Did you know that more people in the United States die from prescription drug abuse than those killed in a car accident or those suffering from gunshot wounds? According to statistics from the National Institute of Drug Abuse (NIDA), more than 100 people die each day from the misuse of prescription drugs. The United States, alone, is responsible for 75 percent of the worldwide prescription drug use, which means the chances of prescription drug abuse in the United States is substantially higher than any country in the world. The NIDA reported that 52 million people age 12 and older took a medication for reasons outside of what it was intended. America has a prescription drug problem and Oklahoma certainly is not immune to this epidemic.
According to the state’s Bureau of Narcotics and Dangerous Drugs Control, nearly 600 of the 788 deaths caused by overdose last year contained at least one prescription drug and they anticipate those numbers will rise as paperwork from the Office of Chief Medical Examiner is processed. Among the prescriptions abused, painkillers such as OxyContin, oxycodone, and Vicodin are the most common. Abusers of the drugs claimed they gained access to the drugs through friends or family; some even admitted to “raiding Mom and Dad’s medicine cabinet.” Prevention efforts across the state need to focus on reducing access to prescription drugs to non-patients and informing the communities of the dangers of prescription drug abuse.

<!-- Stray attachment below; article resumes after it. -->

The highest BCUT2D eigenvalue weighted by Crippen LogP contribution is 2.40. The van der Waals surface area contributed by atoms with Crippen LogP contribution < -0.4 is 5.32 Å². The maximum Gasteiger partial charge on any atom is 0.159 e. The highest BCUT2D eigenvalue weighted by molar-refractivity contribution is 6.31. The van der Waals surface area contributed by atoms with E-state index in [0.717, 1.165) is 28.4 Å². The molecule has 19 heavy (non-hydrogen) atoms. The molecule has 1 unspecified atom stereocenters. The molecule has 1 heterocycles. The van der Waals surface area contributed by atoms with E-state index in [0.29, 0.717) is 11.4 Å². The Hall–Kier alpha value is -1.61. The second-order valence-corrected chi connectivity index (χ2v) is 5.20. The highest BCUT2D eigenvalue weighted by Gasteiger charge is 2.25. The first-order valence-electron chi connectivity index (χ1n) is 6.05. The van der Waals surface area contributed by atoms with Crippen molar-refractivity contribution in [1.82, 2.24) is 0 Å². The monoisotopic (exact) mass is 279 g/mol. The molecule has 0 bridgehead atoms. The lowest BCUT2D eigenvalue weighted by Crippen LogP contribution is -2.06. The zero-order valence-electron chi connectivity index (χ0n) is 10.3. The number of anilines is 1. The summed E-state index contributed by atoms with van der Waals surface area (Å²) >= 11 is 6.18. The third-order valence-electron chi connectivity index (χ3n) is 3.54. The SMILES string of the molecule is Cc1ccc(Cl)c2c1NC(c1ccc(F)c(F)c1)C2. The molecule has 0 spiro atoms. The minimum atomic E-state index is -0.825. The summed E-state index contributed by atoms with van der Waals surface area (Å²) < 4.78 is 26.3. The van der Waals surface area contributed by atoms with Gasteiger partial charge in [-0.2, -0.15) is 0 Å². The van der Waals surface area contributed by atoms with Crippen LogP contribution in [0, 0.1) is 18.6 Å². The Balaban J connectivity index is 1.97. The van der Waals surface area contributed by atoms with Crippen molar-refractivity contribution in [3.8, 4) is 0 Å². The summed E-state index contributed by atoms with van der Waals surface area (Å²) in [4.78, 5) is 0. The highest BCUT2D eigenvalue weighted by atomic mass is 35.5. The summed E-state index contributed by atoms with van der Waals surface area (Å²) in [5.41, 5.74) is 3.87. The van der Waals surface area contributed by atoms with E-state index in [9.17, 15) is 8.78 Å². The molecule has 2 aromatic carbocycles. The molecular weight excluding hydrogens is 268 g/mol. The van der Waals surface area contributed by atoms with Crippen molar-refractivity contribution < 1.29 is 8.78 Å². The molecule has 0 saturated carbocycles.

Oklahoma just recently had a setback in the prevention of prescription drug abuse. The Oklahoma legislature failed to pass a bill that would require physicians to check an online database before prescribing narcotics. Many top government officials believed this process would reduce the misuse of dangerous prescribed narcotics, but unfortunately this bill failed to gain the support needed to pass. Despite this minor setback, we as a community can come together to fight this epidemic by following a few tips.
- Properly dispose of old or unused prescription drugs. You can utilize drop-off sites located across the metro. www.ok.gov/obndd/documents/TakeBackBoxes.pdf will help you locate boxes in your county.
- Keep prescription medications stored away from children. Locking your medicine cabinet keeps the medications out of reach from children and prevents others from stealing your medications.
- Properly store medications out-of-sight from visitors. Friends and family are the ones more likely to steal the medication from you. Often times, they will see the prescription bottles on your night stand and will help themselves. Keeping your drugs out-of-sight will prevent this.
- Use prescription medications as directed by a physician. Make sure you follow the instructions given by the physician, especially warnings concerning the consumption of alcohol while on the medication.
- Don’t share prescription drugs with others. It may seem very easy to give a friend a painkiller for a head or backache, but the fact is: it is illegal to use drugs that are not prescribed to you. It’s not worth it.
If you have any questions concerning prescription drug abuse or the disposal of prescription medications, contact a prevention specialist from Eagle Ridge Institute at 405-840-1359.